those of industry. Because the DoD is today a relatively small customer for information technology, industrial R&D programs are considerably larger than those affordable by the Air Force. Clearly, the commercial sector provides immense incentive for going after scientific and technological advances in this field. However, some technologies that are unique to the military or that are not yet commercially viable require military investment:
. . . For example, many sensor applications are unique to government requirements and hence are funded solely by the government. Similarly, there are additional technologies that are essential for government missions but which may have or develop commercial application as well; however, the cost of their development is usually so high that industry cannot make a business case for maturing them commercially. Examples include the Global Positioning System, or development of new propulsion concepts.2
Assessing the appropriate R&D investment by the Air Force in light of the ongoing revolution in information technology in the commercial sector is challenging. In this section the committee examines some of the specific sectors of information technology (IT) to draw distinctions for the Air Force.
This section starts with computing devices. Transistors, switches, and integrated circuits are covered; a separate section on space electronics is included because of the unique environmental requirements of space and its importance to the Air Force. Also covered are storage and display technologies. Computing architectures explores alternative paradigms for computing. Under communications, a number of areas are explored: optical materials and devices, radio frequency (RF) materials and devices; and RF and optical MEMS. Finally, information and signal processing and data fusion requirements are discussed.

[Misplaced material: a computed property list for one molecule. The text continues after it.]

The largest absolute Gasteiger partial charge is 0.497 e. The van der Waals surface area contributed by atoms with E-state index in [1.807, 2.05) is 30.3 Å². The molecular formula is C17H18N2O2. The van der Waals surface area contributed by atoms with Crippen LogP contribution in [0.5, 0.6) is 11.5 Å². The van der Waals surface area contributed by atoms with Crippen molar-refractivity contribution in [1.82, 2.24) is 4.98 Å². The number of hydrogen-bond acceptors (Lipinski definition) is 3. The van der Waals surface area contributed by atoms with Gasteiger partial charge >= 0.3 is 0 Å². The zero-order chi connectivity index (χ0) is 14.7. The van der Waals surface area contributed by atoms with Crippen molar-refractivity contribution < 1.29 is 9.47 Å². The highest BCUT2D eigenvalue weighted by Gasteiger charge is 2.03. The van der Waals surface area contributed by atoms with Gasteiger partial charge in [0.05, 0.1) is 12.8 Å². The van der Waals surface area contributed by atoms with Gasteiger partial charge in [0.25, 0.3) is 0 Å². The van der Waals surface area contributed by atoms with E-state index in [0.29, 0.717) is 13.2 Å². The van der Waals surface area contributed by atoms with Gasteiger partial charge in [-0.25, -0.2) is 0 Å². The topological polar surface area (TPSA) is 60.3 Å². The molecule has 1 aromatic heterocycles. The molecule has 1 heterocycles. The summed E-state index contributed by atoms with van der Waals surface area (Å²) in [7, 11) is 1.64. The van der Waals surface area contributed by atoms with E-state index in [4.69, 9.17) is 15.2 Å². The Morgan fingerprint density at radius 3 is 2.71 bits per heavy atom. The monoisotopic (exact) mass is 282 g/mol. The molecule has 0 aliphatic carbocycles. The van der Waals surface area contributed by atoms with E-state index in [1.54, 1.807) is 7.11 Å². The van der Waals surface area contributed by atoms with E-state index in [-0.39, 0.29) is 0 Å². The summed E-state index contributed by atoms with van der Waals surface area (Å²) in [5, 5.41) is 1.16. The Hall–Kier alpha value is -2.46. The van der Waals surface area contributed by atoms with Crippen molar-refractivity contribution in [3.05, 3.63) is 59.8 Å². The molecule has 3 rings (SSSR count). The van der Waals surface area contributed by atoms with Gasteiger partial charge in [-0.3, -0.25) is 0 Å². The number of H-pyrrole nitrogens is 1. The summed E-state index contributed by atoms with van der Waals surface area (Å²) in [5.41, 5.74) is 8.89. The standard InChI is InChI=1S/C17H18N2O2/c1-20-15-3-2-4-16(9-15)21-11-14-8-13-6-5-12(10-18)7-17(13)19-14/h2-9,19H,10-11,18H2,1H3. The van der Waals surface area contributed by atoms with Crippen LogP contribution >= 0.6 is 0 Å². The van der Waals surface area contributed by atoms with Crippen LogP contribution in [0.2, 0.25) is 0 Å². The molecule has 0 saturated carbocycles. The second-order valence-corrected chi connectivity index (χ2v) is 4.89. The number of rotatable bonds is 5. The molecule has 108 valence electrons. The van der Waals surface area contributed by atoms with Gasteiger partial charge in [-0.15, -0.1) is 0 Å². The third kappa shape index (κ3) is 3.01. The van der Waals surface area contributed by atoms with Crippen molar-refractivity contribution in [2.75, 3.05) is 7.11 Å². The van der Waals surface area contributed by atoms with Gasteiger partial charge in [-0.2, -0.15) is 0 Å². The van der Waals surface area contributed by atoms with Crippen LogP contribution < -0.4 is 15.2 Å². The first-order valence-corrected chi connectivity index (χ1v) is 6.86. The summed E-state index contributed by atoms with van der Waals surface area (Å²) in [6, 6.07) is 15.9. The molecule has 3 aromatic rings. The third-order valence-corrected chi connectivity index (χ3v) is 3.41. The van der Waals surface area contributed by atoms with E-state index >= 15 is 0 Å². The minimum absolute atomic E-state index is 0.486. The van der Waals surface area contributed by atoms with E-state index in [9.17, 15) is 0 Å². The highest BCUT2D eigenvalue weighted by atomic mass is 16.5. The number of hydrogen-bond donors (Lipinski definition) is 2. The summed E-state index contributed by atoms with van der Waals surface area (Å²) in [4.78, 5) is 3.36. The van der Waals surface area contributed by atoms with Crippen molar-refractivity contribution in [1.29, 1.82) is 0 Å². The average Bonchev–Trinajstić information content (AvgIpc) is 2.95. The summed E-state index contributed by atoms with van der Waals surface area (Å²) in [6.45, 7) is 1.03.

Advances in information technology are a result of the ever-shrinking transistor, applied to almost every aspect of gathering and treating information. Continuing increases in information technology capabilities are dependent on continuing advances in the fabrication of ever more powerful computational hardware. Moore’s law, the exponential increase in integrated circuit functionality, continues today. Although there are potential limitations on the horizon, the semiconductor industry roadmap, ITRS,3 which is based on the scaling from larger devices that has served us so well for the last 40 years, foresees a continuation of the current rate of Moore’s law to the present roadmap horizon of 2016, corresponding to a 32-fold improvement in device density. Barriers to reaching and surpassing this density include the following, among others: lithography, gate oxide current leakage, interconnect requirements, and thermal issues. These challenges have spurred many research efforts, both to address the